(Reuters) – Belarus clinched promotion to UEFA Nations League C with a comfortable 2-0 win away to hapless San Marino on Sunday, while Luxembourg drew 1-1 away to Moldova in the other League D Group 2 game.
Elsewhere, Hungary were winners in League C over already-promoted Finland, while Greece suffered a shock defeat at home by Estonia.
Stanislaw Drahun scored his fifth goal of the competition and his 10th for his country to give visitors Belarus the lead in the eighth minute against San Marino, who have failed to take a single point in the Nations League.
Belarus only needed a draw to guarantee top spot in the group but they were still dominant in both halves and wasted several chances to increase their lead.
They finally did so early in the second half when Anton Saroka turned in a low cross from the lively Drahun, sealing first place with 14 points from six unbeaten games.
Luxembourg and Moldova each had faint hopes of grabbing the promotion place, requiring a win in their game as well as needing Belarus to lose in San Marino.
Radu Ginsari put hosts Moldova in front from the penalty spot in the 58th minute but their lead did not last long. Stefano Bensi levelled for Luxembourg by smashing the ball in off the crossbar, meaning his side finished second in the group on 10 points, while Moldova ended the campaign on nine.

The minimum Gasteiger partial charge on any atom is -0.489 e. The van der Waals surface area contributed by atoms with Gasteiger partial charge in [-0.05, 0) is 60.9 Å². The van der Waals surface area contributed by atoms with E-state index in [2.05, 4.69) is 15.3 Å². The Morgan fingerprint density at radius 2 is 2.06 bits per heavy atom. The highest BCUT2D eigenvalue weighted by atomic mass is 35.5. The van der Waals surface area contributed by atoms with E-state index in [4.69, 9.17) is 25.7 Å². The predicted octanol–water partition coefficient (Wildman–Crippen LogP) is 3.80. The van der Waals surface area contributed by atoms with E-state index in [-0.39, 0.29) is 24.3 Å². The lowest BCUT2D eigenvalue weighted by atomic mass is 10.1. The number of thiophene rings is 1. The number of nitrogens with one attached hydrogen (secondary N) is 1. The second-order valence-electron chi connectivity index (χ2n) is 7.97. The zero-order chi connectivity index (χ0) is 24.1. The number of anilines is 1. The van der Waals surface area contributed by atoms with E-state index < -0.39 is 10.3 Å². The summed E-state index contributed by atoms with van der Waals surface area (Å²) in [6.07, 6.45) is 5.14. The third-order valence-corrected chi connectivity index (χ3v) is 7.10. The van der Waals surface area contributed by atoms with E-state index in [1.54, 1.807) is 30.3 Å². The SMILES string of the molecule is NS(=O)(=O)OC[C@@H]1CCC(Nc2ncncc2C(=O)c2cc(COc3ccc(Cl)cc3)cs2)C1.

Hungary took second spot in League C Group 2 by beating Finland 2-0 at home, climbing above Greece, who had a surprise 1-0 defeat at home by already-relegated Estonia.
First-half goals from Adam Szalai and Adam Nagy put Hungary on their way to a third victory in six games and inflicted a second-straight loss on group winners Finland, who had clinched promotion on Thursday despite losing 1-0 away to Greece.
Estonia meanwhile earned a first ever win over Greece thanks to an own goal from Vasilis Lampropoulos right before halftime, also giving the visitors their first win in the Nations League.
Finland finished top of the group with 12 points from six games, Hungary were second with 10, Greece came third with nine while Estonia had four.
(Reporting by Richard Martin; Editing by Christian Radnedge)